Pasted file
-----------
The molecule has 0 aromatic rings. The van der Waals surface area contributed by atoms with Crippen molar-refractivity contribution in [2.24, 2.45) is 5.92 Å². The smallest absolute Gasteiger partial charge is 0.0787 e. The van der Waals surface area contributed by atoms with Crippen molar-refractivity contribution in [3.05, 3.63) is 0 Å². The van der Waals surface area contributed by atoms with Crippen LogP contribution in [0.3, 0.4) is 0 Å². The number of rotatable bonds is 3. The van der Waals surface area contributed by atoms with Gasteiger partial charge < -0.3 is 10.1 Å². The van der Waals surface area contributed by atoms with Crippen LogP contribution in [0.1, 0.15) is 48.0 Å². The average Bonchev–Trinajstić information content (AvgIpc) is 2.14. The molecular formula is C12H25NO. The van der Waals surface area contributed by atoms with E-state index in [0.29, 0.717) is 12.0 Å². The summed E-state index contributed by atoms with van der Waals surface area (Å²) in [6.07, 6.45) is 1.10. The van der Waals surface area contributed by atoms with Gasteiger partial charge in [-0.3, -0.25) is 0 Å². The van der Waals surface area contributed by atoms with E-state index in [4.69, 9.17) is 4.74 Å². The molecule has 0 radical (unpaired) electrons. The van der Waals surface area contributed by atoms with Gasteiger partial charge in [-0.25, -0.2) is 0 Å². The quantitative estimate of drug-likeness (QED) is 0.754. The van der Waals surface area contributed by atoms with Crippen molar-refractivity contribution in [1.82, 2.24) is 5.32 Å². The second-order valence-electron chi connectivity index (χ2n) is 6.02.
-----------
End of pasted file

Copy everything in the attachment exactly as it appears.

The molecule has 0 aromatic rings. The van der Waals surface area contributed by atoms with Crippen molar-refractivity contribution in [2.24, 2.45) is 5.92 Å². The smallest absolute Gasteiger partial charge is 0.0787 e. The van der Waals surface area contributed by atoms with Crippen molar-refractivity contribution in [3.05, 3.63) is 0 Å². The van der Waals surface area contributed by atoms with Crippen LogP contribution in [0.3, 0.4) is 0 Å². The number of rotatable bonds is 3. The van der Waals surface area contributed by atoms with Gasteiger partial charge < -0.3 is 10.1 Å². The van der Waals surface area contributed by atoms with Crippen LogP contribution in [0.1, 0.15) is 48.0 Å². The average Bonchev–Trinajstić information content (AvgIpc) is 2.14. The molecular formula is C12H25NO. The van der Waals surface area contributed by atoms with E-state index in [0.29, 0.717) is 12.0 Å². The summed E-state index contributed by atoms with van der Waals surface area (Å²) in [6.07, 6.45) is 1.10. The van der Waals surface area contributed by atoms with Gasteiger partial charge in [-0.3, -0.25) is 0 Å². The van der Waals surface area contributed by atoms with E-state index in [4.69, 9.17) is 4.74 Å². The molecule has 0 radical (unpaired) electrons. The van der Waals surface area contributed by atoms with Gasteiger partial charge in [-0.25, -0.2) is 0 Å². The quantitative estimate of drug-likeness (QED) is 0.754. The van der Waals surface area contributed by atoms with Crippen molar-refractivity contribution in [1.82, 2.24) is 5.32 Å². The second-order valence-electron chi connectivity index (χ2n) is 6.02.